Thats the school giving them some flexibility regarding less than 5% of their overall clinical hours when residency is factored in, with the vast majority of med student hours still being entirely set up and facilitated by the school with major oversight. And, as you said, it is optional. The image I see here is a bright med student who knows a doctor he shadowed during undergrad and is given the chance to do a rotation with him if he so chooses. Contrast this with the online NP student cold calling offices and begging on allnurses threads, willing to drive up to 2 hours if they can just find ANYONE so they don't fail out of use program. The situations are not at all analogous. Far from it. One is to allow flexibility and expand horizons while the other is the shifting of responsibility on the gullible student so the schools don't have to deal with it or pay for it, and can take maximum students without the limiting factor of running out of preceptors.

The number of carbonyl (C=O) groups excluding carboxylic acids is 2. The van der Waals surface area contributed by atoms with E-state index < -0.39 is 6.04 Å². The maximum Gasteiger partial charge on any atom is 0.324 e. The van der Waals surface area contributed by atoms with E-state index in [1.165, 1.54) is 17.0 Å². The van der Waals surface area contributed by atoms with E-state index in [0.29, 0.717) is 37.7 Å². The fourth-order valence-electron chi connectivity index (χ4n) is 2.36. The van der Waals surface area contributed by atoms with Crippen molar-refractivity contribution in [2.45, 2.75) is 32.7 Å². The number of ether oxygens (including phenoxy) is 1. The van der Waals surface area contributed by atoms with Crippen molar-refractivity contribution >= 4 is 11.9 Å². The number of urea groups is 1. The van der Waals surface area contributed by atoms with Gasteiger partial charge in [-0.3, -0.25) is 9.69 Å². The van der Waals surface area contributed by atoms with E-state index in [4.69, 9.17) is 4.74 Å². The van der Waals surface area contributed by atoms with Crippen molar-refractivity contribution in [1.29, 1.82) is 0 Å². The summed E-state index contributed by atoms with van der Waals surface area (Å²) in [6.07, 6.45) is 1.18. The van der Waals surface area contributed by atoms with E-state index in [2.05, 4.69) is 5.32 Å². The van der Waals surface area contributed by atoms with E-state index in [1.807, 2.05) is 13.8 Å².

All the accrediting agencies have to do is add one simple little clause to the accreditation requirements and we could fix so many issues in NP education: schools must provide preceptors. Suddenly, the for profits would no longer be interested (benefit #1), remaining programs would take less students and become more selective (benefit #2), probably begin requiring more out of candidates such as higher GRE scores and interviews (benefit #3), clinicals would be more structured (benefit #4), and unintelligent nurses who seem to be able to get into NP programs due to lax standards and for profit programs taking anyone would finally be kept away from the provider role (benefit #6). It would also have the effect of increasing the professional image, stopping oversaturation, raising salaries, etc.
Too bad all the boards care about is money and power.